These laws were recently incorporated into a recent official European Parliament report on how humans should interact with artificial intelligence and robots.
5. Mind Reading
When you hear Liar (1941), Asimov’s short story about a robot with mind reading abilities wreaking havoc with her human handlers, you may think Asimov’s imagination is starting to become a little far-fetched. But as I type this, a team of Swiss doctors have just revealed that they’ve developed a computer that can read the minds of patients with the devastating ‘locked in’ syndrome. A lifeline for the victims, but an unnerving development for people who want their innermost thoughts to remain private.
6. Logical Ruthlessness
“Get lost you useless piece of electronic junk!” a harassed scientist yells at his robot research assistant in Little Lost Robot (1947). Being logical and obedient, the robot does exactly that – it goes AWOL and triggers a major security alert. It’s a story that highlights the difference between logic and judgement, which is exactly the same problem today’s researchers are grappling with in so many areas.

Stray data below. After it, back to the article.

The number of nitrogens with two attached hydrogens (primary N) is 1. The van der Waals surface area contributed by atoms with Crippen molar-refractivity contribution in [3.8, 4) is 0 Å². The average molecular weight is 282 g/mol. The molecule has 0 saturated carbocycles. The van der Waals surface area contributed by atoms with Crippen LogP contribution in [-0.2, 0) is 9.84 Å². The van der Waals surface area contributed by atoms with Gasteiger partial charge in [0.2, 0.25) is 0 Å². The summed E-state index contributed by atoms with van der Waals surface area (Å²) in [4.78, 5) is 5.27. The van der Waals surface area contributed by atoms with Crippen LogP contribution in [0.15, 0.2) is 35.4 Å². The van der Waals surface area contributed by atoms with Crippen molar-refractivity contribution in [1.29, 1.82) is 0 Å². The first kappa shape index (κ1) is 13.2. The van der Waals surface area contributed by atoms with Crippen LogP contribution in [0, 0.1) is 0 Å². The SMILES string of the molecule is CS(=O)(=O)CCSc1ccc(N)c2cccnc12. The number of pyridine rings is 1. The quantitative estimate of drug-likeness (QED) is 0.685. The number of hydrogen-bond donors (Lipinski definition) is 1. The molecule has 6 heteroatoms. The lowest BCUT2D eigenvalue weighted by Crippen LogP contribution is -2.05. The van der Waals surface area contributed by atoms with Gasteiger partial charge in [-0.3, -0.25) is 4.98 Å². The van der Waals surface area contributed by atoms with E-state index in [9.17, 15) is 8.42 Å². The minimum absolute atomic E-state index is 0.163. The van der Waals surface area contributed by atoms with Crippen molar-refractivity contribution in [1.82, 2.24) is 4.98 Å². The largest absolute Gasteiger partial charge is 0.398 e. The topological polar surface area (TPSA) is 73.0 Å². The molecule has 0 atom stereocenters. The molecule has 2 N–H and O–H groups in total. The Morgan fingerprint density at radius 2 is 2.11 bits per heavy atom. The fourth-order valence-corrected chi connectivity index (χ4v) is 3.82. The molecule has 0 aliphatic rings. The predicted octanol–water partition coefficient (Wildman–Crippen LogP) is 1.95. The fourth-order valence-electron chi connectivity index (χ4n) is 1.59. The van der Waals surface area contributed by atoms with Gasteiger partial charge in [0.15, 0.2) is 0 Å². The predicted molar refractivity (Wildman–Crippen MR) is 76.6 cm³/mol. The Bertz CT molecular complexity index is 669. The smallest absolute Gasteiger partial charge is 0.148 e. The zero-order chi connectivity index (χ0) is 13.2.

You can programme a self-driving car to not hit any objects, but sometimes collision is inevitable. How do you teach it to choose between hitting a child or two elderly people who are all standing on the pavement? A purely logical decision is going to be pretty ruthless. Likewise, a super-fast computer that does financial trading can drive markets into disastrous ‘flash-crashes’ by following perfectly logical sets of rules. Asimov realised early on that just because something is logical doesn’t make it right.
7. There Will Be Angst...
The optimism of I, Robot is really engaging. Not for Asimov a dark, dystopian future where humans are enslaved by malicious robots. But Asimov was acutely aware that it won’t all be plain sailing. In Reason (1941), a robot with a Messiah complex calmly tells his human boss, “You’re inferior creatures, with poor reasoning faculties, but I really feel a sort of affection for you... Now that your service is over, you will probably not exist much longer, but as long as you do, you shall be provided food, clothing and shelter.” Bang! In one devastating paragraph, Asimov puts his finger on the crucial question facing the West in the 21st century: what is going to happen to humans if robots and AI take all the jobs?